This post follows up on last Saturday’s post that ended with the question, “How did we end up here?”
Recently, parent and teacher groups have begun questioning the amount of required testing (and preparation for required tests) in today’s schools. This is a conversation all of us should take part in.
However, we also need to consider what is tested. As schools and teachers are increasingly held accountable on the basis of a narrow range of required tests, we run the danger of confusing test results with learning. This is because what is tested for accountability purposes becomes what is valued and taught. On the other hand, what is not tested for is crowded out of children’s education, regardless of its actual value.
In short, because of the pressure to perform, teachers teach to the test, and if it is not on the test it does not get taught.
This is the challenge expressed in a presentation about NAEP (National Assessment of Educational Progress) tests just last month (February 2014). That presentation begins with this telling sentence:
“Contemporary education policy, whatever else it may or may not have accomplished, has narrowed the school curriculum by holding schools accountable primarily for their student scores in math and reading.”
NAEP is a national test of samples of students, using the same questions in every state, making state comparisons possible. NAEP also uses the data to compare student learning from year to year in 9, 13 and/or 17 year olds, depending on the test. NAEP tests reading and mathematics most often and highly publicizes those results.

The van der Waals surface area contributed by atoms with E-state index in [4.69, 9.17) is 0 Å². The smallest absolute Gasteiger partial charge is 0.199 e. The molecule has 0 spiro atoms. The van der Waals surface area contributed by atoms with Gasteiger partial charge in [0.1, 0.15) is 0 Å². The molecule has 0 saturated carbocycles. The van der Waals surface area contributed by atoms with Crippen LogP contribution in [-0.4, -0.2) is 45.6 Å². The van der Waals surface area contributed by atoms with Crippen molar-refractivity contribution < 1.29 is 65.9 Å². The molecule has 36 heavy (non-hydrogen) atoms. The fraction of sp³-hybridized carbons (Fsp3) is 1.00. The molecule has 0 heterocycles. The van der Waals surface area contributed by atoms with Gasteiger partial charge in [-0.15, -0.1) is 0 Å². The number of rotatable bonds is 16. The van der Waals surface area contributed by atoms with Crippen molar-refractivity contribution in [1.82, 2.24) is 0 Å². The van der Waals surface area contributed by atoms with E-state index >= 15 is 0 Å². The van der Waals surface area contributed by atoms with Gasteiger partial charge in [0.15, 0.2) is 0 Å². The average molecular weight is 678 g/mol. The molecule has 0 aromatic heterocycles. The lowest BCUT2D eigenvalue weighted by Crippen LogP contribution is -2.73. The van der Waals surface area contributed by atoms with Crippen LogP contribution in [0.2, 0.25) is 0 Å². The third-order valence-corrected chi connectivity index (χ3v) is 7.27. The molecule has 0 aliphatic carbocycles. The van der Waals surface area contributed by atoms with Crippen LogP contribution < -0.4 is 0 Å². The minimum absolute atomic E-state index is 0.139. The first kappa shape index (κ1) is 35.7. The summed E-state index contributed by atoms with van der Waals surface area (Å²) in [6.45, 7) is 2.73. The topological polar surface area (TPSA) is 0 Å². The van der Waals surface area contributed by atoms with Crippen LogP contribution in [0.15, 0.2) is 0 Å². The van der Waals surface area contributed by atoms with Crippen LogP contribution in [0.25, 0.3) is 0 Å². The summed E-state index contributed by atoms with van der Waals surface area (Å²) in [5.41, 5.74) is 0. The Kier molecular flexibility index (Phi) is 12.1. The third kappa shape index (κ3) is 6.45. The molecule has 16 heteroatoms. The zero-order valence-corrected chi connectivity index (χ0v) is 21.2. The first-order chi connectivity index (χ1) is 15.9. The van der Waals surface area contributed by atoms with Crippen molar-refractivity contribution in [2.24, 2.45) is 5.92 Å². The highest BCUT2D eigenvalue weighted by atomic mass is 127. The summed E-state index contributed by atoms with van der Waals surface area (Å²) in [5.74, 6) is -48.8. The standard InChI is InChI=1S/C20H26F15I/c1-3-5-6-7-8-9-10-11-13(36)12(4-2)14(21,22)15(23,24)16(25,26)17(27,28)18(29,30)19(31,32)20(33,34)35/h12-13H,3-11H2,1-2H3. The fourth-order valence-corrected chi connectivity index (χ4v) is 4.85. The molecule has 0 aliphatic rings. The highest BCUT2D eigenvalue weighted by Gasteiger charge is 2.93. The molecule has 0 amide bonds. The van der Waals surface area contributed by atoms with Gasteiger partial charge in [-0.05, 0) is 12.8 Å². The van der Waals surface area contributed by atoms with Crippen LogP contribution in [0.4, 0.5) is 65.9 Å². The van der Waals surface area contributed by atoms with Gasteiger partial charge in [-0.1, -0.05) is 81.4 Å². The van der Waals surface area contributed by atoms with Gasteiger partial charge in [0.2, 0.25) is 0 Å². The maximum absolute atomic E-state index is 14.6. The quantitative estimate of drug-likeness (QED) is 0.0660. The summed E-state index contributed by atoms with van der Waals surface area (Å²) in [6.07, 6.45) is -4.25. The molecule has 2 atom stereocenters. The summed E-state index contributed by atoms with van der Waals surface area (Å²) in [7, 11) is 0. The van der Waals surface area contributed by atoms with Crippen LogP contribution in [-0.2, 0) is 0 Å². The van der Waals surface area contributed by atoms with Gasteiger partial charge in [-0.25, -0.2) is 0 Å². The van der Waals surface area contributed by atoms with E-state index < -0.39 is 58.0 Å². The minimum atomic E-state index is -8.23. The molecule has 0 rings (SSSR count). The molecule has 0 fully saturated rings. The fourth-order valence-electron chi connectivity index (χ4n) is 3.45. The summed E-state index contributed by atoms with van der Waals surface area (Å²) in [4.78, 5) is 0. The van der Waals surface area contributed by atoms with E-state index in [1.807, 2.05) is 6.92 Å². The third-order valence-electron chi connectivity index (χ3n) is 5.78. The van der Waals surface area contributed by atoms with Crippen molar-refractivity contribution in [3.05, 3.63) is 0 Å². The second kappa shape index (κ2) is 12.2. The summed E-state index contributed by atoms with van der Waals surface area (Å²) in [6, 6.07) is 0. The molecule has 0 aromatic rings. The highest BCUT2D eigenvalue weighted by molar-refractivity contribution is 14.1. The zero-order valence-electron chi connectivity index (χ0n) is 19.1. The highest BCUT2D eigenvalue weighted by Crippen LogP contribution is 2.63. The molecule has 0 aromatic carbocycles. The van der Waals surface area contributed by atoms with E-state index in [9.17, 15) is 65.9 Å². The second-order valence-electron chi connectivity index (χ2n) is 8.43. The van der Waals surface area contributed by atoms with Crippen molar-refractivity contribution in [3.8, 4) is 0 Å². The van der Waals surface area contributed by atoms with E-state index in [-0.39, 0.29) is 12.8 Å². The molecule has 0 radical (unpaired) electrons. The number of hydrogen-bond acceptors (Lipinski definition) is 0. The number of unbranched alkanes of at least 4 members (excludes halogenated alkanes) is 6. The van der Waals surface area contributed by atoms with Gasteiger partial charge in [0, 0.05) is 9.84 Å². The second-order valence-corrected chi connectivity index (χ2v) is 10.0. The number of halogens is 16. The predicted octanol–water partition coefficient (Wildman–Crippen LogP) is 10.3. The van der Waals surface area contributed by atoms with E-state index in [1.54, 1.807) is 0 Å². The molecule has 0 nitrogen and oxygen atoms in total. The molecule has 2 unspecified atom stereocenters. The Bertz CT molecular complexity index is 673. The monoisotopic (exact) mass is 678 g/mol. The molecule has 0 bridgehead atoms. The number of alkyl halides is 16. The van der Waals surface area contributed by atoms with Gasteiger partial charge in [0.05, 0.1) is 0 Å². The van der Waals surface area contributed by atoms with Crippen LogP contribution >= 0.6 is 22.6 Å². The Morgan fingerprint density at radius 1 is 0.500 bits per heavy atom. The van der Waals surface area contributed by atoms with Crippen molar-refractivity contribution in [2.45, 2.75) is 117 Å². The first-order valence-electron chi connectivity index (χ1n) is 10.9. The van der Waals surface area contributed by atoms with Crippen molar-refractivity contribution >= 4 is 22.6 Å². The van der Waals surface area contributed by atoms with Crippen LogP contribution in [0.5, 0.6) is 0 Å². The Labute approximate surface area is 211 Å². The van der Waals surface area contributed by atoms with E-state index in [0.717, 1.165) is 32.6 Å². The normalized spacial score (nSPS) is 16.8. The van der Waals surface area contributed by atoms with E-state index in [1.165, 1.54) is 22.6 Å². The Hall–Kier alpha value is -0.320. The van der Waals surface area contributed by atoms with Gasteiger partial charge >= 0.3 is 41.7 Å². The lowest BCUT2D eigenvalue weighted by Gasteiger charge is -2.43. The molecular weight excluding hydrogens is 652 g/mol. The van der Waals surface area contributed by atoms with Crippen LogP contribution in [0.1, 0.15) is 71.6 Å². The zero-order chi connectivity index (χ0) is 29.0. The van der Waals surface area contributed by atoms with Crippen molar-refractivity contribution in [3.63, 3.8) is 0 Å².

NAEP also tests other content but much less frequently and publicizes the results far less. (See NAEP’s website, nces.ed.gov/nationsreportcard/ for writing, science, the arts, civics, economics, U.S. history, geography and technology/engineering literacy.) As the presentation reveals, NAEP also originally planned to assess student attitudes and behaviors but does not do so today.
As the new School Board and a new superintendent reexamine Jeff Co school goals and education policy, we should ask the Board and the superintendent some questions inspired by the presentation:
- Should we test our students’ knowledge across the range of curricular areas that matter to us and our society?
- If we don’t, how does that influence what we teach and what students learn? (Learning and playing a musical instrument into our old age may matter much more to quality of life than algebraic knowledge.)
- Even in the most-tested areas of math and reading, do we test what matters to us and to our society? (Do our children leave school knowing how to budget and save money? Do they choose to read books in their free time?)
- Do we test for behaviors and attitudes that matter to us and to our society? (Perhaps governmental gridlock would lessen if we taught and assessed students’ ability to cooperate and compromise more effectively and their commitment to listening to understand multiple points of view.)
- How could we use a broader set of assessment data to adjust our educational processes in order to truly educate all our students?
As we watch and interact with the new Board and superintendent, especially as they reexamine educational goals and policy, we should raise questions like these. Our children deserve a broad-based education that enhances their quality of life. And we all deserve graduates who can participate actively and effectively in our democratic way of life.